BlackBerry 10 breaks 100k app barrier with help from Android ports

BlackBerry 10 users now have a choice of more than 100,000 apps - which includes Android apps ported to the platform. But do users really care about the difference between ports and apps built specifically for the platform?
Written by Ben Woods, Contributor

BlackBerry 10 now has more than 100,000 apps in its BlackBerry World catalogue, including ports from Android.

The company made the announcement on Wednesday, confirming that it had added more than 30,000 apps to the platform since it launched on 30 January.

"Top brands and application providers are joining us every day and are seeing the benefits of being early supporters of the new platform. We constantly hear from developers that the BlackBerry 10 tools are easy to build with and that we provide opportunities for app differentiation that they do not see on other platforms," Martyn Mallick, VP of global alliances at BlackBerry, said in a statement.

Among the headline apps already available on BlackBerry 10 are Amazon's Kindle app, OpenTable and The Wall Street Journal, with other big names such as CNN, The Daily Show Headlines, eBay, eMusic, Maxim, MLB at Bat, MTV News, Pageonce, PGA, Rdio, Skype, Soundhound and Viber to be made available in "the coming weeks".

One of the challenges for BlackBerry's recently launched platform is convincing potential buyers that it has the apps they want. It's a challenge that BlackBerry recognised in the run up to the launch of the software, and embraced by trying to get as many apps in the catalogue before launch as possible, through means such as 'port-a-thons' and its 10K Built for BlackBerry developer guarantee.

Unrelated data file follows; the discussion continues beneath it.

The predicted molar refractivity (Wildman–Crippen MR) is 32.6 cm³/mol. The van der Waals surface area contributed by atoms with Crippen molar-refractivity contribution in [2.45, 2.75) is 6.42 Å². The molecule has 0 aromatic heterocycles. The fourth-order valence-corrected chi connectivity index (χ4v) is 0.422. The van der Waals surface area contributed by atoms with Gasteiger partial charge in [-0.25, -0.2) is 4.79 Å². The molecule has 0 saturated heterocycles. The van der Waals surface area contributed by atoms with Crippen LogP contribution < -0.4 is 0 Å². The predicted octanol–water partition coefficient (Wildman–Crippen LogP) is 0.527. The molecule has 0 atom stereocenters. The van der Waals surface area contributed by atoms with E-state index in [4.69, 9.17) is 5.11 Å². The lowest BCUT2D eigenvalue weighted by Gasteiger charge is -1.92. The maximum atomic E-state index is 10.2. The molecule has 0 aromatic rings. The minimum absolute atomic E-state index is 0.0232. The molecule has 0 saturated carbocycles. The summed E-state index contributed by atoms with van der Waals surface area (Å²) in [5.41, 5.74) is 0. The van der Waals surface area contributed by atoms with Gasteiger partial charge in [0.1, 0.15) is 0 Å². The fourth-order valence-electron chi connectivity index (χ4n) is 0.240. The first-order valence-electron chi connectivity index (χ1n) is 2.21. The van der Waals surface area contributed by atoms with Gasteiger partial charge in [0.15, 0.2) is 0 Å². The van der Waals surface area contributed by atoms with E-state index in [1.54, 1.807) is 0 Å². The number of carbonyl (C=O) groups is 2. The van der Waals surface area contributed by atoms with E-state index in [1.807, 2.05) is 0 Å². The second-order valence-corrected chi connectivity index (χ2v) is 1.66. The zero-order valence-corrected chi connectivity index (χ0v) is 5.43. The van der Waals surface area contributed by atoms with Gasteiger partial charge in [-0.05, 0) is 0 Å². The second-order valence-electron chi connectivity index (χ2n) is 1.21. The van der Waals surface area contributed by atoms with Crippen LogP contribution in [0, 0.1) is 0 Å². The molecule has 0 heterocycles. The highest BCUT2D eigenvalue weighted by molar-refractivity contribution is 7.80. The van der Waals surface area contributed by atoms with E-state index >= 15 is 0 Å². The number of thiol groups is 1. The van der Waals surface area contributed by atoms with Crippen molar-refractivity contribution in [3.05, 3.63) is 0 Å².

By the time BlackBerry 10 launched, the company had around 70,000 apps in store, although some of these are Android apps that run on the BlackBerry 10 platform with, mostly, minor modifications.

The company chose to make it easy for Android developers to bring their apps to BlackBerry's platform in a bid to quickly bolster the number available in store, but they are unable to integrate into the platform in the same way as native apps built specifically for BlackBerry: Android apps that are ported across to the BlackBerry system may not have exactly the same features on that platform as they do on Android, because they may use of APIs that are not present on BlackBerry 10.

The question of whether the average smartphone user could notice, or care, whether the apps have been built specifically for BlackBerry 10 or not is a more difficult one to assess.

On one hand, users will be happy that the apps they want are gradually making their way across to the platform and unless they have a large collection of Built for BlackBerry apps (a challenge in itself, right now) are unlikely to notice the lack of integration into the core OS.

That said, for apps that have taken advantage of the Cascades design of BlackBerry 10 and been integrated into areas such as the BlackBerry Hub, the experience is more feature rich and easy to navigate than Android ports. Over time, providing BlackBerry can continue to convince developers to build bespoke versions of their apps for the platform, the differences in functionality and appearance will become more obvious.

The bigger question is whether BlackBerry will be able to keep up with supporting new versions of Android as they begin to roll out. The potential problem here lies in the way it implemented Android support: instead of virtualising Android (like Amazon's version) for its devices, it did a port of the Dalvik virtual machine, meaning that if Android makes substantial architectural changes, BlackBerry would have to do substantial work to ensure the ported apps are still compatible.

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